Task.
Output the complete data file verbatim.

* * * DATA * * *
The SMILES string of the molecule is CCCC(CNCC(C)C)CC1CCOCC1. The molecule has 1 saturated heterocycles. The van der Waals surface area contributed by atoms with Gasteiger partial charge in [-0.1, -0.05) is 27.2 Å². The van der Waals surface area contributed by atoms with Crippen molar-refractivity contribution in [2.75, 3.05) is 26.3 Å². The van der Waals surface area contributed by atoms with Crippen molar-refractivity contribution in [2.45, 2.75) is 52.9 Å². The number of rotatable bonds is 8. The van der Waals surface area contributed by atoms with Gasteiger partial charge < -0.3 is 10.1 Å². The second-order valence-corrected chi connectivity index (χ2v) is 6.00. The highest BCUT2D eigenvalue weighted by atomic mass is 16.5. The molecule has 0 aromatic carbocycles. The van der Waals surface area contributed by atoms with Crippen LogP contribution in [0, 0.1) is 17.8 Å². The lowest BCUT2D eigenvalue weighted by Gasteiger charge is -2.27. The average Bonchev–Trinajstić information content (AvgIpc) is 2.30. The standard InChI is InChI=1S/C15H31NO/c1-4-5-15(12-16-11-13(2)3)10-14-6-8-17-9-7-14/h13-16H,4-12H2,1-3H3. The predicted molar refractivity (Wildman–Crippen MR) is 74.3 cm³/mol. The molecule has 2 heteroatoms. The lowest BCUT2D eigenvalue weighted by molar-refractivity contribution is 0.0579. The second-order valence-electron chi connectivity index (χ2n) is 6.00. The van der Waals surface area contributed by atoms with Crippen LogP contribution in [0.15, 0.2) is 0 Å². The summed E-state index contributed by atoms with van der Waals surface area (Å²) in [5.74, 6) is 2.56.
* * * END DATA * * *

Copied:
The SMILES string of the molecule is CCCC(CNCC(C)C)CC1CCOCC1. The molecule has 1 saturated heterocycles. The van der Waals surface area contributed by atoms with Gasteiger partial charge in [-0.1, -0.05) is 27.2 Å². The van der Waals surface area contributed by atoms with Crippen molar-refractivity contribution in [2.75, 3.05) is 26.3 Å². The van der Waals surface area contributed by atoms with Crippen molar-refractivity contribution in [2.45, 2.75) is 52.9 Å². The number of rotatable bonds is 8. The van der Waals surface area contributed by atoms with Gasteiger partial charge < -0.3 is 10.1 Å². The second-order valence-corrected chi connectivity index (χ2v) is 6.00. The highest BCUT2D eigenvalue weighted by atomic mass is 16.5. The molecule has 0 aromatic carbocycles. The van der Waals surface area contributed by atoms with Crippen LogP contribution in [0, 0.1) is 17.8 Å². The lowest BCUT2D eigenvalue weighted by Gasteiger charge is -2.27. The average Bonchev–Trinajstić information content (AvgIpc) is 2.30. The standard InChI is InChI=1S/C15H31NO/c1-4-5-15(12-16-11-13(2)3)10-14-6-8-17-9-7-14/h13-16H,4-12H2,1-3H3. The predicted molar refractivity (Wildman–Crippen MR) is 74.3 cm³/mol. The molecule has 2 heteroatoms. The lowest BCUT2D eigenvalue weighted by molar-refractivity contribution is 0.0579. The second-order valence-electron chi connectivity index (χ2n) is 6.00. The van der Waals surface area contributed by atoms with Crippen LogP contribution in [0.15, 0.2) is 0 Å². The summed E-state index contributed by atoms with van der Waals surface area (Å²) in [5.74, 6) is 2.56.